Remove added sugars: Added sugars bring in calories without extra nutrients. Learning how to read labels and scan for added sugars is key for choosing healthy foods. Avoid any foods sweetened with seemingly innocuous ingredients like cane sugar, agave, honey, or brown rice syrup.
Calcium-rich foods: This is the prime age to prepare for what will occur with menopause when the ovaries stop producing estrogen. Women begin losing bone density in their 30s and can lose up to 20% of their bone density after menopause. The best way to combat this is to enter menopause with sufficient bone density. While a supplement may be needed later in life, a food-first approach is recommended. Calcium-rich foods include spinach, kale, sardines, almonds, yogurt, broccoli, and watercress.
Recipes for Good Health in Your 30s
Hayim says that the 30s are some of the most stressful years. Managing the stress of juggling a career and children can be demanding. Therefore, women of this age should focus on stress-releasing exercises, like yoga. It is also important to get at least eight hours of sleep per night—sleep deprivation affects our metabolism by slowing it down.
Hayim says she cannot stress exercise enough. When working out, incorporate a mix of cardio, strength training, and yoga to ensure your mind, heart, and muscles are getting adequate exercises.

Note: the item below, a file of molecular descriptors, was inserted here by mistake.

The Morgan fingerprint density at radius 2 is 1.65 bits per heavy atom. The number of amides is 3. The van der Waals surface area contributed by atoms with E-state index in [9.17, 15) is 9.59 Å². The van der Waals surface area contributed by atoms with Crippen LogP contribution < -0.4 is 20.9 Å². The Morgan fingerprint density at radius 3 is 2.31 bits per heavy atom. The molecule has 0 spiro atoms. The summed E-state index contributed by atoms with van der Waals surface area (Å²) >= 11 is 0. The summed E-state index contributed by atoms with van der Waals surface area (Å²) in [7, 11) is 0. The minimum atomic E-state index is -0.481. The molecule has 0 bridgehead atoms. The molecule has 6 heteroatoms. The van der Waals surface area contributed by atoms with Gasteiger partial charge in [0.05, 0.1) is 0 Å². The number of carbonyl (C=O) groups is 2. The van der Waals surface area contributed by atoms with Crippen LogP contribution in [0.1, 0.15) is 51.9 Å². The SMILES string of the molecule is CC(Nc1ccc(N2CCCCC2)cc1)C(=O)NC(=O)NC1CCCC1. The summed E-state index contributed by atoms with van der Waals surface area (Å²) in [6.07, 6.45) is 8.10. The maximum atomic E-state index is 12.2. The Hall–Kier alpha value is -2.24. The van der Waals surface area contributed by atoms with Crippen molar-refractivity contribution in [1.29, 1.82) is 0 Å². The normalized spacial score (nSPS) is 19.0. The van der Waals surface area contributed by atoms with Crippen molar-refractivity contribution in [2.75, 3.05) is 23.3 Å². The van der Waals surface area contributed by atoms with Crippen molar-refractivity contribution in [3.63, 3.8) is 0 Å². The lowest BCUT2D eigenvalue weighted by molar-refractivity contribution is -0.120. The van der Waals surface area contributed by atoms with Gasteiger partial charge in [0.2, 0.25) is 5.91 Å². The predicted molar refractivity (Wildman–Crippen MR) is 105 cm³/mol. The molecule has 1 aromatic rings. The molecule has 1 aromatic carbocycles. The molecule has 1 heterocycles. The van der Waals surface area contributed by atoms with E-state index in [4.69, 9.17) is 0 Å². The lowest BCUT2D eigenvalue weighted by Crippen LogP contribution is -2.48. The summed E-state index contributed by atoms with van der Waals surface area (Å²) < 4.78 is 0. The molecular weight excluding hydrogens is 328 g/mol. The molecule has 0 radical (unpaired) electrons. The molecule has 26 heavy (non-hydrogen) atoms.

Keys to Maintaining a Healthy Diet and Lifestyle
Muscle is more metabolically active compared to fat, so the more muscular you are, the more calories you burn at rest. Therefore, strength training is a critical component of a healthy lifestyle because as we age we naturally begin losing muscle mass.
When it comes to the diet, focus on a long-term solution rather than a short-term fix. Starvation only leads to focus problems, slower metabolism, and decreased muscle mass. Instead of forcing yourself to adhere to an unsustainable diet that makes you feel deprived, explore healthy foods and meal plans that you wouldn't mind eating for many years to come. A dietician or nutritionist can help you create a plan that's aligned with your needs.
Products to Help Focus on a Healthy Diet
This pretty white pot will make you want to cook for yourself.
Keeping a cute notebook around to document your intake helps you stay motivated on your diet plan.
This chic silver design makes staying hydrated more stylish.
Juicing is a delicious way to get the healthy nutrients your body needs.
Ingels JS, Misra R, Stewart J, Lucke-Wold B, Shawley-Brzoska S. The Effect of Adherence to Dietary Tracking on Weight Loss: Using HLM to Model Weight Loss over Time. J Diabetes Res. 2017;2017:1-8. doi:10.1155/2017/6951495
Weinert DJ. Nutrition and Muscle Protein Synthesis: A Descriptive Review. J Can Chiropr Assoc. 2009;53(3):186-93.
Osteoporosis: Peak Bone Mass in Women. NIH Osteoporosis and Related Bone Diseases National Resource Center. Updated October 2018.
Spivey A. Lose Sleep, Gain Weight: Another Piece of the Obesity Puzzle. Environ Health Perspect. 2010;118(1):A28-33.doi:10.1289/ehp.118-a28
Rivera JJ, Fonseca-Sanchez MA, Rodriguez P, et al. Physical Activity Protects Men but Not Women for Sarcopenia Development. Gerontol Geriatr Med. 2016;2:2333721416667879. doi:10.1177/2333721416667879